The truth about Nottingham Council putting private tenant’s rents up

by Mick Roberts

9:44 AM, 3rd April 2018
About 3 years ago

The truth about Nottingham Council putting private tenant’s rents up

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The truth about Nottingham Council putting private tenant’s rents up

The New tenant Tax Nottingham Council expects private tenants to pay-Selective Licensing

The truth about Nottingham Council putting private tenants rents up

  • Licensing cost £780 PER HOUSE
  • Accreditation cost roughly £100 per house
  • Electrical certificate £140 EACH HOUSE + average works per house £97 as stated by Government
  • Floorplans each house £30
  • Inventory each house £45
  • Average works per house to bring to Newbuilds regs: £1000

Total cost £2192 per private tenant-And council houses don’t have to do it-Why not? Who’s paying for this? ‘Cause I’ve been renting houses for 20years & when costs go up, the rent has to, to cover it

Payable UP-FRONT-Not weekly like the council will have you believe

Insisting on all tenants having a reference before giving them a house, effectively meaning a lot of Housing benefit tenants can no longer have a house-Where they gonna’ live?

Landlord has to criminal check himself

Landlord has to prove he has Right to live in UK

You rattle on about this £2pw. Your phone contract-Is it £20pm or do they ask for £1200 IN ONE GO AT THE BEGINNING?

Your phone company doesn’t say £20pm, then as they about to ship the phone out, they say Oh we want £1200 now from DAY ONE, UP FRONT!!!!

Please forward share video & text to all Private tenants & Landlords

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Grumpy Doug

9:58 AM, 5th April 2018
About 3 years ago

Reply to the comment left by Luke P at 05/04/2018 - 00:32Now that is a very confusing and contradictory article! It suggests that the Supreme court has ruled that enforcement costs are allowed yet the European court has ruled that they're not !! Challenge I say - nothing to lose and after all we're still in the EU. I speak as a Bournemouth Landlord - we managed to knock SL on the head down here 🙂 (for the time being anyway)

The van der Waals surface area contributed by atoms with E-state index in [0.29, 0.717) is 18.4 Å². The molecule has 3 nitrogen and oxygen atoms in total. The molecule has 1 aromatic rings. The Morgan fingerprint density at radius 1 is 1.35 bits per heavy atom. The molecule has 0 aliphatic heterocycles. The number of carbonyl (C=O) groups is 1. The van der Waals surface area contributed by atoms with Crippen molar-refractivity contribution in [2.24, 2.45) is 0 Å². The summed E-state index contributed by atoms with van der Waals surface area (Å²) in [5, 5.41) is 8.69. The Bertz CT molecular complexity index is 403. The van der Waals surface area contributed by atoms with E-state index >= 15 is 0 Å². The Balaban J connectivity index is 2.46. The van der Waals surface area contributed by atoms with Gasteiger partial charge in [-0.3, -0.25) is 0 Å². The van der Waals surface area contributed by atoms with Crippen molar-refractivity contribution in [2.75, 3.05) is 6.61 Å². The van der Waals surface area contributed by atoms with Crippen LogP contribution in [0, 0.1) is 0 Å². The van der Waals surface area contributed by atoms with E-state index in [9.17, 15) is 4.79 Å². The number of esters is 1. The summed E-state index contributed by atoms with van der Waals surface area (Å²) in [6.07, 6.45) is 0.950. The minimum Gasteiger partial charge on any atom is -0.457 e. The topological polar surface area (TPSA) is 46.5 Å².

Abdul Khan

12:13 PM, 7th April 2018
About 3 years ago

Reply to the comment left by Mick Roberts at 05/04/2018 - 07:01
So Mick how can we challenge? I am from nottingham with a portfolio. You wish to speak?

Chris @ Possession Friend

13:05 PM, 7th April 2018
About 3 years ago

Interesting Doug,
You should join the Anti-Licensing for Landlords group.
I am co-ordinating this and would really like copies of any FOI responses that have been received.

Chris @ Possession Friend

13:15 PM, 7th April 2018
About 3 years ago

Reply to the comment left by Mick Roberts at 05/04/2018 - 07:01That's the nub of the problem Mick, L.A's are treating Tenants like Satsuma's but they nor the media want to understand that.
Until we get some Top level marketing / PR and get some media interest, we'll continue to be shafted.
Does anyone know what Open prison Max C is in, he's probably got en-suite wi-fi and perhaps he'll take our case on 😉

Chris @ Possession Friend

17:12 PM, 7th April 2018
About 3 years ago

A Valid argument - ?
seems to me to be on the level of charging. Whilst the govt have given a virtual free reign on L.A's, the result cannot surely be what was intended -has emerged.
For example, if we take the cheapest option / instance of licensing, which I would say is Wales ( £144 per Landlord, irrespective of the number of properties ) then how can a licensing scheme be operated on such costs compared to £800 or more Per Property !